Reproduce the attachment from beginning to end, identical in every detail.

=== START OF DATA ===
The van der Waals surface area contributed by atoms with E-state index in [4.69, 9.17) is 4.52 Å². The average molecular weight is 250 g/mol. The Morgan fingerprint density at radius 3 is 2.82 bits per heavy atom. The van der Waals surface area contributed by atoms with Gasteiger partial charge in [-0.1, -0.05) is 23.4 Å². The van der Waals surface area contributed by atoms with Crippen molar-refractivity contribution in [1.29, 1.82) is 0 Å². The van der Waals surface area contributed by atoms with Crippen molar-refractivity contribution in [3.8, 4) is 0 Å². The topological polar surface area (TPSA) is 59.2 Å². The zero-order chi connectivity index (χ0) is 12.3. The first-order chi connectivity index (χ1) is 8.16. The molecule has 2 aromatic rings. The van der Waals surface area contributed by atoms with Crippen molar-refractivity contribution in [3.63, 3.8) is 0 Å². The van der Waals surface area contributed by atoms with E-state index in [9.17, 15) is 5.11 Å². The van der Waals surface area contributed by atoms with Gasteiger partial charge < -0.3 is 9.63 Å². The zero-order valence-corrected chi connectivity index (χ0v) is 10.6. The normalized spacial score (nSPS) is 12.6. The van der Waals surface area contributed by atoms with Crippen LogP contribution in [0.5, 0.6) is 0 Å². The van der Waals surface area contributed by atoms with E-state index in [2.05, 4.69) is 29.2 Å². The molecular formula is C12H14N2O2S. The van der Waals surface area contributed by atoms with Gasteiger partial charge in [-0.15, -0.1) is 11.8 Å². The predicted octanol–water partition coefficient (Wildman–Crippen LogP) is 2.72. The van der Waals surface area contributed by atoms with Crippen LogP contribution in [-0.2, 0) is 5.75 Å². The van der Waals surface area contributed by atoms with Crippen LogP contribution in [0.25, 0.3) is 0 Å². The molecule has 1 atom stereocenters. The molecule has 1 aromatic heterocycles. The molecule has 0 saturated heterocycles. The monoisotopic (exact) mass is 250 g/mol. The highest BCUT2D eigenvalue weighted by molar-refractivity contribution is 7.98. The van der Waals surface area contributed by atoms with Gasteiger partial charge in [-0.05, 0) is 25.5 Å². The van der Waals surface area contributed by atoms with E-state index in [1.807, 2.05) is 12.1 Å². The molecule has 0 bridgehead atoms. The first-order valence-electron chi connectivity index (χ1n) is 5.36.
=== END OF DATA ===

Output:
The van der Waals surface area contributed by atoms with E-state index in [4.69, 9.17) is 4.52 Å². The average molecular weight is 250 g/mol. The Morgan fingerprint density at radius 3 is 2.82 bits per heavy atom. The van der Waals surface area contributed by atoms with Gasteiger partial charge in [-0.1, -0.05) is 23.4 Å². The van der Waals surface area contributed by atoms with Crippen molar-refractivity contribution in [1.29, 1.82) is 0 Å². The van der Waals surface area contributed by atoms with Crippen molar-refractivity contribution in [3.8, 4) is 0 Å². The topological polar surface area (TPSA) is 59.2 Å². The zero-order chi connectivity index (χ0) is 12.3. The first-order chi connectivity index (χ1) is 8.16. The molecule has 2 aromatic rings. The van der Waals surface area contributed by atoms with Crippen molar-refractivity contribution in [3.63, 3.8) is 0 Å². The van der Waals surface area contributed by atoms with E-state index in [9.17, 15) is 5.11 Å². The van der Waals surface area contributed by atoms with Gasteiger partial charge < -0.3 is 9.63 Å². The zero-order valence-corrected chi connectivity index (χ0v) is 10.6. The normalized spacial score (nSPS) is 12.6. The van der Waals surface area contributed by atoms with Crippen LogP contribution in [0.5, 0.6) is 0 Å². The van der Waals surface area contributed by atoms with E-state index in [2.05, 4.69) is 29.2 Å². The molecular formula is C12H14N2O2S. The van der Waals surface area contributed by atoms with Gasteiger partial charge in [-0.15, -0.1) is 11.8 Å². The predicted octanol–water partition coefficient (Wildman–Crippen LogP) is 2.72. The van der Waals surface area contributed by atoms with Crippen LogP contribution in [-0.2, 0) is 5.75 Å². The van der Waals surface area contributed by atoms with Crippen LogP contribution in [0.25, 0.3) is 0 Å². The molecule has 1 atom stereocenters. The molecule has 1 aromatic heterocycles. The molecule has 0 saturated heterocycles. The monoisotopic (exact) mass is 250 g/mol. The highest BCUT2D eigenvalue weighted by molar-refractivity contribution is 7.98. The van der Waals surface area contributed by atoms with Gasteiger partial charge in [-0.05, 0) is 25.5 Å². The van der Waals surface area contributed by atoms with E-state index in [1.807, 2.05) is 12.1 Å². The molecule has 0 bridgehead atoms. The first-order valence-electron chi connectivity index (χ1n) is 5.36.